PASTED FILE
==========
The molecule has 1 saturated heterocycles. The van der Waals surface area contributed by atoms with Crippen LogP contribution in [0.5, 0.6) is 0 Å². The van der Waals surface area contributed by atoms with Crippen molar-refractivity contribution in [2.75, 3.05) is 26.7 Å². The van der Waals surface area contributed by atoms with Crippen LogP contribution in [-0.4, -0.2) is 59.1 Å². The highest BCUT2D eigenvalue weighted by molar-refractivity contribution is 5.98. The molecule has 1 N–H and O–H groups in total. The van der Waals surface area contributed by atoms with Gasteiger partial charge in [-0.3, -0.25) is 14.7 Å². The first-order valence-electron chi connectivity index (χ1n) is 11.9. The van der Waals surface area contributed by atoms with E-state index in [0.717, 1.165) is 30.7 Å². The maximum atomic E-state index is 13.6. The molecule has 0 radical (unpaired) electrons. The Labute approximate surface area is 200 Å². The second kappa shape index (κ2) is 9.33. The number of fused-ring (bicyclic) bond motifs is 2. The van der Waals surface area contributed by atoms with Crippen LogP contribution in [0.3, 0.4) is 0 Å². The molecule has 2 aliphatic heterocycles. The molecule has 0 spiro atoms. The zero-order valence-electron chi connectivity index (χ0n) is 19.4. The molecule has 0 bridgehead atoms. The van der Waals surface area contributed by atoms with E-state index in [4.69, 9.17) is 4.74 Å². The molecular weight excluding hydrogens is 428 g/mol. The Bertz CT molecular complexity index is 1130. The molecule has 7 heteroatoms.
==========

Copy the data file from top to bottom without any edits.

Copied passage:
The molecule has 1 saturated heterocycles. The van der Waals surface area contributed by atoms with Crippen LogP contribution in [0.5, 0.6) is 0 Å². The van der Waals surface area contributed by atoms with Crippen molar-refractivity contribution in [2.75, 3.05) is 26.7 Å². The van der Waals surface area contributed by atoms with Crippen LogP contribution in [-0.4, -0.2) is 59.1 Å². The highest BCUT2D eigenvalue weighted by molar-refractivity contribution is 5.98. The molecule has 1 N–H and O–H groups in total. The van der Waals surface area contributed by atoms with Gasteiger partial charge in [-0.3, -0.25) is 14.7 Å². The first-order valence-electron chi connectivity index (χ1n) is 11.9. The van der Waals surface area contributed by atoms with E-state index in [0.717, 1.165) is 30.7 Å². The maximum atomic E-state index is 13.6. The molecule has 0 radical (unpaired) electrons. The Labute approximate surface area is 200 Å². The second kappa shape index (κ2) is 9.33. The number of fused-ring (bicyclic) bond motifs is 2. The van der Waals surface area contributed by atoms with Crippen LogP contribution in [0.3, 0.4) is 0 Å². The molecule has 2 aliphatic heterocycles. The molecule has 0 spiro atoms. The zero-order valence-electron chi connectivity index (χ0n) is 19.4. The molecule has 0 bridgehead atoms. The van der Waals surface area contributed by atoms with E-state index in [4.69, 9.17) is 4.74 Å². The molecular weight excluding hydrogens is 428 g/mol. The Bertz CT molecular complexity index is 1130. The molecule has 7 heteroatoms.